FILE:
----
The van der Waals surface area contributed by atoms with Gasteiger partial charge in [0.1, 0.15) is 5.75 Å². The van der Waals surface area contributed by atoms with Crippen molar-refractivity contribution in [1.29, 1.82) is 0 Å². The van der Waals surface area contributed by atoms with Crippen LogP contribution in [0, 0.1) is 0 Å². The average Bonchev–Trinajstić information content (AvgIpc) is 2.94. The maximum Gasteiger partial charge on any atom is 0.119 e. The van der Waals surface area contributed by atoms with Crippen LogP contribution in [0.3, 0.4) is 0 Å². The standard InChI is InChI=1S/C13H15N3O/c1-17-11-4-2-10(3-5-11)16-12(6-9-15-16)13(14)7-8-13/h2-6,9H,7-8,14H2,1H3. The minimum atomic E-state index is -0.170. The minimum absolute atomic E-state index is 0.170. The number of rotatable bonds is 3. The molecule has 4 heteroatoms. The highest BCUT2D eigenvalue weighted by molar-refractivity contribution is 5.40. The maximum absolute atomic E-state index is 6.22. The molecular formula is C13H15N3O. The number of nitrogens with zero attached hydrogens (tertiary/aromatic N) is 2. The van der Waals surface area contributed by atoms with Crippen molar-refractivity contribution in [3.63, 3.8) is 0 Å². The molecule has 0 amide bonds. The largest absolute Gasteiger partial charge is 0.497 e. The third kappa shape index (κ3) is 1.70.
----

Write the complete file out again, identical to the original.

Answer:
The van der Waals surface area contributed by atoms with Gasteiger partial charge in [0.1, 0.15) is 5.75 Å². The van der Waals surface area contributed by atoms with Crippen molar-refractivity contribution in [1.29, 1.82) is 0 Å². The van der Waals surface area contributed by atoms with Crippen LogP contribution in [0, 0.1) is 0 Å². The average Bonchev–Trinajstić information content (AvgIpc) is 2.94. The maximum Gasteiger partial charge on any atom is 0.119 e. The van der Waals surface area contributed by atoms with Crippen LogP contribution in [0.3, 0.4) is 0 Å². The standard InChI is InChI=1S/C13H15N3O/c1-17-11-4-2-10(3-5-11)16-12(6-9-15-16)13(14)7-8-13/h2-6,9H,7-8,14H2,1H3. The minimum atomic E-state index is -0.170. The minimum absolute atomic E-state index is 0.170. The number of rotatable bonds is 3. The molecule has 4 heteroatoms. The highest BCUT2D eigenvalue weighted by molar-refractivity contribution is 5.40. The maximum absolute atomic E-state index is 6.22. The molecular formula is C13H15N3O. The number of nitrogens with zero attached hydrogens (tertiary/aromatic N) is 2. The van der Waals surface area contributed by atoms with Crippen molar-refractivity contribution in [3.63, 3.8) is 0 Å². The molecule has 0 amide bonds. The largest absolute Gasteiger partial charge is 0.497 e. The third kappa shape index (κ3) is 1.70.